No matter the age of your canine companion, it is never too late or too early to begin teaching them basic commands and tricks. Once your pup has reached three or four months of age, their attention span will be long enough for them to begin picking up those commands!

Before beginning the process of teaching your pet basic commands, make sure to keep these considerations in mind.

  • Pinpoint what drives your pup to work. Some dogs are swayed by a delectable treat, while others prefer toys and playtime as their incentive.
  • Always keep food rewards small and concise. Your pup should receive no more than a morsel in the mouth; otherwise, their training will be disrupted from munching on an excessive treat.
  • To provide extra motivation for your pup, consider offering a combination of his regular kibble plus an exceptionally scrumptious treat like cheese or sausage when he does something outstanding.

We have categorized the tricks and commands into three distinct levels based on their complexity. Let’s get through them one by one.

Obedience training puppy

Stage 1 - Beginner

To commence the initial phase, begin training your pup in a tranquil environment with minimal disturbances so that their attention remains on you. Start your journey with these commands!

Sit

Teaching your dog the sit command is an essential part of having a well-mannered pet. It’s also an easy one to master with the right approach. To start, secure your pup’s attention with an appetizing treat in hand:

  • Position yourself in front of them while standing or kneeling, holding your hand slightly higher than the top of their head.
  • Guide your four-legged friend into the desired position by carefully drawing his attention to the treat. Move it slowly in a straight line above and behind him, causing his nose to point upwards while he lowers himself down towards the floor.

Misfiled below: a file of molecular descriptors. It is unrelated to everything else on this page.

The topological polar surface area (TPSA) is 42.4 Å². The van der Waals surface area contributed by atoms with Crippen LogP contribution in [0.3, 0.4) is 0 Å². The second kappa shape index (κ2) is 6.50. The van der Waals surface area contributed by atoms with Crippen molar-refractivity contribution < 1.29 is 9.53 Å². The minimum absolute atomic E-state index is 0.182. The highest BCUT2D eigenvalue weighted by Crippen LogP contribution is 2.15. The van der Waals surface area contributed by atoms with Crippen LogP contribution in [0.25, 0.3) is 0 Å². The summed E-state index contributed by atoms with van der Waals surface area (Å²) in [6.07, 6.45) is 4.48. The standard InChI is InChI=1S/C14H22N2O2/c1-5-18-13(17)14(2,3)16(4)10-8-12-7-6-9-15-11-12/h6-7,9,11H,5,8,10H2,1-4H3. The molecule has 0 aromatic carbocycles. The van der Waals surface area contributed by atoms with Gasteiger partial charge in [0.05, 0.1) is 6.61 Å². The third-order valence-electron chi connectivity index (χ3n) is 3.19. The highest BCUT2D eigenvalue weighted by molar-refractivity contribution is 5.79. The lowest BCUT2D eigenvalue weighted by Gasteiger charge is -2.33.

• As your pup settles into the sitting pose, confidently command “sit!” and make a corresponding hand signal for extra clarity.
  • Once your pup is in the right place, reward them with a delicious treat and compliments like ‘Well done!’.
  • If your canine friend isn’t understanding what you are asking of them, you may find it useful to pet them down their back or tap lightly with your fingers at their hip as a subtle hint.

Repeat the same process multiple times, as your pup becomes more familiar with this command, you can start to phase out the treats and use verbal praise instead.

Obedience training sit

Down

If your pooch has already learned the Sit command, then this trick should be a breeze. However, despite its apparent simplicity, teaching the down command can be difficult as many dogs feel submissive when in that position. To get started:

  • Bring your dog into the sit position, and then take a knee in front of them.
  • Entice your pup by wafting a delectable treat in front of its nose, then slowly lower it to the floor while firmly commanding ‘Down’ and making an appropriate hand gesture.
  • As your pooch moves downwards, it may become lax. If this occurs, guide them with the treat by moving it in either direction to encourage desired behavior.
  • The moment your pup is in the correct position, reward them with a treat and express how proud you are.
  • If you’re having a hard time teaching your pup the down position, try guiding it with your hands on its shoulders and providing subtle taps to indicate what you want.

Utilize the command again and gently direct with a reward. Never force your pup onto the floor, but instead lavish them in compliments as soon as they get there themselves.

Stay

Teaching your dog the “stay” command can be a great way to help them learn self-control and patience. To help with training, you’ll need both a short and long lead. To become a pro at this technique, your pup should already be able to perform either the Sit or Lay positions.

  • To begin, ensure that your pup is in the sit or down position.
  • Assertively command your pup to ‘stay’ while creating the accompanying hand signal for reinforcement.
  • Gradually take a few steps away (Ideally 2 feet) from your pup, all the while maintaining eye contact to ensure their comfort.
  • After your pooch holds its stance for five seconds, take a step back and provide them with an appetizing treat as you laud its accomplishment.
  • If your pup strays from its spot, gently guide them back to the original location and give it another try.

Come

This is an essential instruction for any dog owner, but especially those who want to take their pup off-leash. For this exercise to be successful, your furry friend should already know ‘sit’, ‘down’, and ‘stay’.

  • Start by having your pup in either a sit, down, or stay position, then take their long lead and walk away from them a short distance.